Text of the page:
Fuma Ninja (Ninpō Fūma Ichizoku)
Set in 1790 in and between Edo and Odawara, the story introduces Fūma Kotarō (the chief antagonist being again portrayed by Amatsu), a descendant and namesake of the infamous 16th century ninja Fūma Kotarō. He is obsessed with finding the buried treasure of the Hōjō clan lost at the end of the 16th century when Odawara Castle fell to Toyotomi Hideyoshi, and using the million pieces of gold it contains to revive the fortunes of the Fūma. Three mirrors hold the clues to its location: the Wind Thunder, the Water Tiger and the Fire Dragon mirrors. Most of the story is concerned with the efforts of the Fūma Ninja to find them and later to recover them from Shintarō and Tonbei who had taken them for safe-keeping. The younger sister of Fūma Kotarō, Oboro is introduced along the way and her attempts at obtaining the mirrors form a large part of the story. It ends with the apparent death of Fūma Kotarō when, wounded by Shintarō, he falls from a cliff.
Fuma Ninja Continued (Zoku Ninpō Fūma Ichizoku)
This story continues the search for the Hōjō treasure which takes both Shintarō and the Fūma around the former Musashi and Sagami provinces. As in the case of two of the previous stories, a major enemy falls in love with Shintarō – this time it’s the ninja princess Oboro (Naoko Saga, a pop singer from King Records), Kotarō’s younger sister who has been introduced in the first part of the Fuma story and would also return in Contest of Death. Her attempts to aid Shintaro are discovered by Kotarō who orders his men to kill her. She is used as bait to trap Shintarō but he rescues her from certain death. In the end, Kotarō and Shintarō duel until Kotarō, apparently mortally wounded, blows himself up together with the treasure.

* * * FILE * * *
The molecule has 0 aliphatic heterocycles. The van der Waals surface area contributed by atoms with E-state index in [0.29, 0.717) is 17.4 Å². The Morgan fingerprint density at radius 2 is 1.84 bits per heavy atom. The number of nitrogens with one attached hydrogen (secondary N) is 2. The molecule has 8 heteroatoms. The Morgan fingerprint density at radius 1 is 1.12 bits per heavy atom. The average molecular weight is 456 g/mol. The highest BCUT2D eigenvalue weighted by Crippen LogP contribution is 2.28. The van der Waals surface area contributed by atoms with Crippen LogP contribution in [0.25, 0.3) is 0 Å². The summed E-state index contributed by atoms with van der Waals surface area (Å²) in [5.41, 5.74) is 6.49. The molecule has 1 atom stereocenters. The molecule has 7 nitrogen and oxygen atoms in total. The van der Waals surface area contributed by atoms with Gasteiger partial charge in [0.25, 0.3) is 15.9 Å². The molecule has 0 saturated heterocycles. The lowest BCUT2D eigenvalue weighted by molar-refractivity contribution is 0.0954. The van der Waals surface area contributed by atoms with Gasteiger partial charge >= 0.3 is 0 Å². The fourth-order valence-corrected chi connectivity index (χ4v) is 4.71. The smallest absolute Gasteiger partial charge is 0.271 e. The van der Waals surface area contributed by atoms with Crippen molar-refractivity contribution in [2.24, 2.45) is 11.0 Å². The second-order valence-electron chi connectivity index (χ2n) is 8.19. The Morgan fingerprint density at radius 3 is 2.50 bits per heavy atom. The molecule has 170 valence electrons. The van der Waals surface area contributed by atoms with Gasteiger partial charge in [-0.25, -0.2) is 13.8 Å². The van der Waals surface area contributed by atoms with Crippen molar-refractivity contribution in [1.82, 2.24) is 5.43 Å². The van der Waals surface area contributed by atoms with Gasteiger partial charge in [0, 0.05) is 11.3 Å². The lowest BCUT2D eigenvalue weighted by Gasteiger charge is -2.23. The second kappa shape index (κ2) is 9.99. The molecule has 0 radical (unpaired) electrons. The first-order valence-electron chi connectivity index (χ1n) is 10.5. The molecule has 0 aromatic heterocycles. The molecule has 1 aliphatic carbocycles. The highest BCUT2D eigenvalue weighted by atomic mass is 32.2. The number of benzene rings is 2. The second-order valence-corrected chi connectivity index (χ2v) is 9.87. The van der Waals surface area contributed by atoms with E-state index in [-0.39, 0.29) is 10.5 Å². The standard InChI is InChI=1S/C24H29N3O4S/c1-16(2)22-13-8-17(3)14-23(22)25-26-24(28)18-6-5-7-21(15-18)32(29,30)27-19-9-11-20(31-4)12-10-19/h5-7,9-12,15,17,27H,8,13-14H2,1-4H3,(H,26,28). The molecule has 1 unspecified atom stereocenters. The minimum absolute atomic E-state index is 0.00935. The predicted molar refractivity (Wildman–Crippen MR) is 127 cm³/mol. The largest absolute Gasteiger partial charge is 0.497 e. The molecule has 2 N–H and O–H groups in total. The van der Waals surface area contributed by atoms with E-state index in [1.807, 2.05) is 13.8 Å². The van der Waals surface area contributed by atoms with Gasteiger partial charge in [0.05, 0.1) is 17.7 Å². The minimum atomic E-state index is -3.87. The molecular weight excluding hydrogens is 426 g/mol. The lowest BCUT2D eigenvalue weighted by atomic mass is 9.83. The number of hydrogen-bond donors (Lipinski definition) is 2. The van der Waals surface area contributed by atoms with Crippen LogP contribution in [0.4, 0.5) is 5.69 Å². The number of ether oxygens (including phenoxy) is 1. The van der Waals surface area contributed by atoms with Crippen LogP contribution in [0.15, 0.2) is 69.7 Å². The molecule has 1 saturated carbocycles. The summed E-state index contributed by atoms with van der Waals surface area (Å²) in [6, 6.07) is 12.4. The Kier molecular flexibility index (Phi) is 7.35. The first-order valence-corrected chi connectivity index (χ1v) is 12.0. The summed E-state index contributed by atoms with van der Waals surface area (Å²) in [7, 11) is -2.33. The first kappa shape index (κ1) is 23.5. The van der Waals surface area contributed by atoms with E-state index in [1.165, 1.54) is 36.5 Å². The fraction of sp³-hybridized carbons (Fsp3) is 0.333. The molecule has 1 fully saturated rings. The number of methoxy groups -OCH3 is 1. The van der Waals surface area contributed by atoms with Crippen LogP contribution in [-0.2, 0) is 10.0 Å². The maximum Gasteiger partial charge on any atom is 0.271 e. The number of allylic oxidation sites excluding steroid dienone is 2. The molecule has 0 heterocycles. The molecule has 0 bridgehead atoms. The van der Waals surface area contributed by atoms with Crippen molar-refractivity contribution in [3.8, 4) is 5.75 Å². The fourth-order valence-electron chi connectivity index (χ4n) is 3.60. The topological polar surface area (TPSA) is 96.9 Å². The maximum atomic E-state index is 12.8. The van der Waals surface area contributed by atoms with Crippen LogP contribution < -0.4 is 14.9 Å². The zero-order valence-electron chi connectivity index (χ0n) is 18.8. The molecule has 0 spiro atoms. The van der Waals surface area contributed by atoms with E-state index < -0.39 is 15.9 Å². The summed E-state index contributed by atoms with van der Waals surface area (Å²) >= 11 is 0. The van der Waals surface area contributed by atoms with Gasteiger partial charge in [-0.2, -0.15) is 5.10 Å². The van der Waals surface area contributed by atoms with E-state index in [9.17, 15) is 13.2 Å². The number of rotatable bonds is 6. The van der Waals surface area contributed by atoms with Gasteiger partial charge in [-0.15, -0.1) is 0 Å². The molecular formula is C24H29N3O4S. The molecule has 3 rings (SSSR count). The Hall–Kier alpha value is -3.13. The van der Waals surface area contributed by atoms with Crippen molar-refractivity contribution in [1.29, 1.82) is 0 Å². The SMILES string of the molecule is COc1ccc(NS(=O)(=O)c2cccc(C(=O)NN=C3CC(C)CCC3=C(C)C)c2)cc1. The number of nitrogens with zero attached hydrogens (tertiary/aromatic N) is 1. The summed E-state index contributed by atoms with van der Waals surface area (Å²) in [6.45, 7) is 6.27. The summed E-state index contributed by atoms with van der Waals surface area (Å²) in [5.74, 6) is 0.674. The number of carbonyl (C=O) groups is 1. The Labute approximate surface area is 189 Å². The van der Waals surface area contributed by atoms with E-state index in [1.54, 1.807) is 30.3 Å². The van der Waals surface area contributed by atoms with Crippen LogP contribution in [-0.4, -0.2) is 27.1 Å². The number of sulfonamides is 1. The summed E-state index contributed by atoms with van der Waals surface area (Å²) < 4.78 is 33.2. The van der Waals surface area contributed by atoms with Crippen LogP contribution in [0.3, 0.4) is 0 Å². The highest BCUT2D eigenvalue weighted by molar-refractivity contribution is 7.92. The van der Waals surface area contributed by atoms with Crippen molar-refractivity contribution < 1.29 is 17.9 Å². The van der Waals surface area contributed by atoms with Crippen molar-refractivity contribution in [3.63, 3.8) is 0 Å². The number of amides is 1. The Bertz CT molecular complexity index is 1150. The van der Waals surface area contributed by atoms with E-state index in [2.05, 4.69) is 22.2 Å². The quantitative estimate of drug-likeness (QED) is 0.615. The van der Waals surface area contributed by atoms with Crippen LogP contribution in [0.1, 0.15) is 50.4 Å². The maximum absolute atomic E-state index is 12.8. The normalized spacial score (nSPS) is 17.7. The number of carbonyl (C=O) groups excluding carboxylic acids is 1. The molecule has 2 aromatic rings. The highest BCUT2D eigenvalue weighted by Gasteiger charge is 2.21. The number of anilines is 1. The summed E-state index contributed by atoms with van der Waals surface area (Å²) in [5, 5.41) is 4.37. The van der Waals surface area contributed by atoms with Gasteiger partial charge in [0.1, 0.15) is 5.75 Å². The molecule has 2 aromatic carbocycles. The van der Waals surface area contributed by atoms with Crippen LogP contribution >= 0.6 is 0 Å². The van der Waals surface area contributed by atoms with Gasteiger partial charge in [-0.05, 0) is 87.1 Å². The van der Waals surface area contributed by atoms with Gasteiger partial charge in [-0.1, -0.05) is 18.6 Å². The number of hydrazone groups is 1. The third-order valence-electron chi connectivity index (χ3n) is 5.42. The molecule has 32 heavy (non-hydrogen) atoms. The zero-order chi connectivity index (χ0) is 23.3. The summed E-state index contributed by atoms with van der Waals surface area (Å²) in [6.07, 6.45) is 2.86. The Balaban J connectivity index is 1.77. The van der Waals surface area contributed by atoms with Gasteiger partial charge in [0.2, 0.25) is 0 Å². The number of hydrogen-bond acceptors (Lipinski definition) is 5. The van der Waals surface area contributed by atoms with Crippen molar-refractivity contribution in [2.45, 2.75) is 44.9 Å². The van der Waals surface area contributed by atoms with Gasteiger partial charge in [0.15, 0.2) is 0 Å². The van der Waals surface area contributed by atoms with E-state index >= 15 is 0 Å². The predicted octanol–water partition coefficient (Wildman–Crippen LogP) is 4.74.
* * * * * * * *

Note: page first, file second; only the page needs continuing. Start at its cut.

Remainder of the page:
Ninja Terror (Ninpō Negoru-Shū)
This story is set in Kii Province (modern Wakayama Prefecture) in December 1789 and concerns the succession of the new lord of Wakayama. The rightful heir is Prince Yorikata, supported by the retainer Oribe Hida and guarded by six Kishū Ninja led by Genyō. Opposed to him is another retainer, Naitō Daigaku, who wants to put Yorikata’s younger brother Yoshitsuna in his place so he would become the regent and control Kii. Naitō eventually wants to also assassinate Ienari and install Yoshitsuna as the 12th shogun and control the entire country. To this end he employs the Negoro Ninja, led by Garyūdōshi (played by Yoshio Yoshida), to carry out his plans, while Shintarō and Tonbei aid Yorikata and the Kishū Ninja.
Phantom Ninja (Ninpō Mabaroshi-Shū)
This story is set in and around Edo and concerns the mysterious Lord of Night (Kurayami no Gotairō) and his attempt to bring about Matsudaira Sadanobu’s downfall by destroying those closest to him. To this end he hires Kongō of Kōga (actually Kotarō, returning due to popular demand from fans, and once again played by Amatsu) who in turn hires the seven Phantom (Maboroshi) Ninja from Phantom valley in Koga to assassinate those whose names appear in the so-called Book of Death. These include Tonbei and the other Iga Ninja as well as Shintarō. Shintarō thwarts all but one of the attempts to assassinate the others in the book and one by one he kills off the Phantom ninja, foiling their plot to disgrace Lord Sadanobu. In the end he is able to unmask the Lord of Night as Lord Rokkaku, one of the shogun’s advisors.
This story is notable because the Phantom Ninja “baddies” are portrayed with some depth and sensitivity. It also portrays a woman Phantom ninja named Chidori as being in every way equal to her male companions with interesting ninja weapons and techniques of her own. She is also one of only three female ninja in the series who manage to resist Shintarō’s charms and remain true to their cause (the other two being Oko in Ninja Terror and Namiji in Fuma Ninja Continued).
Puppet Ninja (Kugotsu Ninpōchō)